Recording, storing, and viewing videos has become an ordinary part of our lives; in 2022, video traffic will amount to 82 percent of all Internet traffic (cisco_christoph). With the increasing amount of video material readily available (e.g. on the web), it is now more important than ever to develop ML frameworks for video understanding.
With the rise of deep learning, significant progress has been made in video understanding research, with novel neural network architectures, better training recipes, advanced data augmentation, and model acceleration techniques. However, the sheer amount of data that video brings often makes these tasks computationally demanding; therefore efficient solutions are non-trivial to implement.
To date, there exist several popular video understanding frameworks, which provide implementations of advanced state-of-the-art video models, including PySlowFast (fan2020pyslowfast), MMAction (mmaction2019), MMAction2 (2020mmaction2), and Gluon-CV (gluoncvnlp2020). However, unlike a modularized library that can be imported into different projects, all of these frameworks are designed around training workflows, which limit their adoption beyond applications tailored to one specific codebase.
More specifically, we see the following limitations in prior efforts. First, reproducibility – an important requirement for deep learning software – varies across frameworks; e.g. identical models are reproduced with varying accuracy on different frameworks (fan2020pyslowfast; mmaction2019; 2020mmaction2; gluoncvnlp2020). Second, regarding input modalities, the frameworks are mainly focused on visual-only data streams. Third, supported tasks only encompass human action classification and detection. Fourth, none of the existing codebases support on-device acceleration for real-time inference on mobile hardware.
We believe that a modular, component-focused video understanding library that addresses the aforementioned limitations will strongly support the video research community. Our intention is to develop a library that aims to provide fast and easily extensible components to benefit researchers and practitioners in academia and industry.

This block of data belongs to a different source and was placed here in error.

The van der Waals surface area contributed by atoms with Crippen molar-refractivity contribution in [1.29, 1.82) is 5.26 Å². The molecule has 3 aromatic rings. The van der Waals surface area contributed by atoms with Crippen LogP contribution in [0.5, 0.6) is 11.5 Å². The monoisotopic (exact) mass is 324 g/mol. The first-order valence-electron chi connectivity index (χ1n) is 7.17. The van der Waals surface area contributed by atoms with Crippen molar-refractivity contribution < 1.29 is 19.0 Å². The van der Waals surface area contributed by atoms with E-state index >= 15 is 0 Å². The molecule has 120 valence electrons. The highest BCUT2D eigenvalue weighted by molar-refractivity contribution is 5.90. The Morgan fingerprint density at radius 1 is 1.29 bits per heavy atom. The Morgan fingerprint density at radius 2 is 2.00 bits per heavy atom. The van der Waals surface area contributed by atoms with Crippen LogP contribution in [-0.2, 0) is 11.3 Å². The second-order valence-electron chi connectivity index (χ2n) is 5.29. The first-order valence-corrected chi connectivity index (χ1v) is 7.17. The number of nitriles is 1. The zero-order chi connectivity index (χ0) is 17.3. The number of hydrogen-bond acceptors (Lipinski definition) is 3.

We present PyTorchVideo – an efficient, modular and reproducible deep learning library for video understanding which supports the following (see Fig. 1 for an overview):
a modular design with extendable interface for video modeling using Python
a full stack
of video understanding machine learning components from established datasets to state-of-the-art models
real-time video classification through hardware accelerated on-device support
multiple tasks, including human action classification and detection, self-supervised learning, and low-level vision tasks
reproducible models and datasets, benchmarked in a comprehensive model zoo
multiple input modalities, including visual, audio, optical-flow and IMU data
PyTorchVideo is distributed with a Apache 2.0 License, and is available on GitHub at https://github.com/facebookresearch/pytorchvideo.
2. Library Design
PyTorchVideo is built to be component centric: it provides independent components that are plug-and-play and ready to mix-and-match for any research or production use case. We achieve this by designing models, datasets and data transformations (transforms) independently, only enforcing consistency through general argument naming guidelines. For example, in the
pytorchvideo.data module all datasets provide a
data_path argument, or, for the
pytorchvideo.models module, any reference to input dimensions uses the name
dim_in. This form of duck-typing provides flexibility and straightforward extensibility for new use cases.
PyTorchVideo is designed to be compatible with other frameworks and domain specific libraries. In contrast to existing video frameworks (fan2020pyslowfast; mmaction2019; 2020mmaction2; gluoncvnlp2020), PyTorchVideo does not rely on a configuration system. To maximize the compatibility with Python based frameworks that can have arbitrary config-systems, PyTorchVideo uses keyword arguments in Python as a “naive configuration” system.
PyTorchVideo is designed to be interoperable with other standard domain specific libraries by setting canonical modality based tensor types. For videos, we expect a tensor of shape, where are spatiotemporal dimensions, and is the number of color channels, allowing any TorchVision model or transform to be used together with PyTorchVideo. For raw audio waveforms, we expect a tensor of shape , where is the temporal dimension, and for spectrograms, we expect a tensor of shape , where is time and is frequency, aligning with TorchAudio.